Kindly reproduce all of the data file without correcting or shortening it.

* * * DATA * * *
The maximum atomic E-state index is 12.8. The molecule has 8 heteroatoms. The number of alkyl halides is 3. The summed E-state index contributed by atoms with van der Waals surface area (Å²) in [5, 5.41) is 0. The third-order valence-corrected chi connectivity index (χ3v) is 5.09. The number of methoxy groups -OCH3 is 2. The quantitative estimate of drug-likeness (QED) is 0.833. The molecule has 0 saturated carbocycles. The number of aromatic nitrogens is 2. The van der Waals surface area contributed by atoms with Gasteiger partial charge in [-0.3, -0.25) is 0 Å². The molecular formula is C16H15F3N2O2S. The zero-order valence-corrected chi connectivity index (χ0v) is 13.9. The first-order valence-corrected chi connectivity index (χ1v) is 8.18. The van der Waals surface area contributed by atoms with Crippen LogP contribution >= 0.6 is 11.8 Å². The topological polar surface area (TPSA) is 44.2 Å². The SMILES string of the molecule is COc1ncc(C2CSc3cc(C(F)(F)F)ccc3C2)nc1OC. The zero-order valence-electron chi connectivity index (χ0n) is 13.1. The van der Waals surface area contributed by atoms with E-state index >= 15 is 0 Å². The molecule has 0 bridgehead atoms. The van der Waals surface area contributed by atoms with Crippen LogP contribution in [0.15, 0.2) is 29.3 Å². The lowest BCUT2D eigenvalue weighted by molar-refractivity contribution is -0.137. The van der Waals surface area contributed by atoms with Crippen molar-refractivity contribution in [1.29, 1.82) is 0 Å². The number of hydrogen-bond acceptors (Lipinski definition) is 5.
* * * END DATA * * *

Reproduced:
The maximum atomic E-state index is 12.8. The molecule has 8 heteroatoms. The number of alkyl halides is 3. The summed E-state index contributed by atoms with van der Waals surface area (Å²) in [5, 5.41) is 0. The third-order valence-corrected chi connectivity index (χ3v) is 5.09. The number of methoxy groups -OCH3 is 2. The quantitative estimate of drug-likeness (QED) is 0.833. The molecule has 0 saturated carbocycles. The number of aromatic nitrogens is 2. The van der Waals surface area contributed by atoms with Gasteiger partial charge in [-0.3, -0.25) is 0 Å². The molecular formula is C16H15F3N2O2S. The zero-order valence-corrected chi connectivity index (χ0v) is 13.9. The first-order valence-corrected chi connectivity index (χ1v) is 8.18. The van der Waals surface area contributed by atoms with Crippen LogP contribution >= 0.6 is 11.8 Å². The topological polar surface area (TPSA) is 44.2 Å². The SMILES string of the molecule is COc1ncc(C2CSc3cc(C(F)(F)F)ccc3C2)nc1OC. The zero-order valence-electron chi connectivity index (χ0n) is 13.1. The van der Waals surface area contributed by atoms with E-state index >= 15 is 0 Å². The molecule has 0 bridgehead atoms. The van der Waals surface area contributed by atoms with Crippen LogP contribution in [0.15, 0.2) is 29.3 Å². The lowest BCUT2D eigenvalue weighted by molar-refractivity contribution is -0.137. The van der Waals surface area contributed by atoms with Crippen molar-refractivity contribution in [1.29, 1.82) is 0 Å². The number of hydrogen-bond acceptors (Lipinski definition) is 5.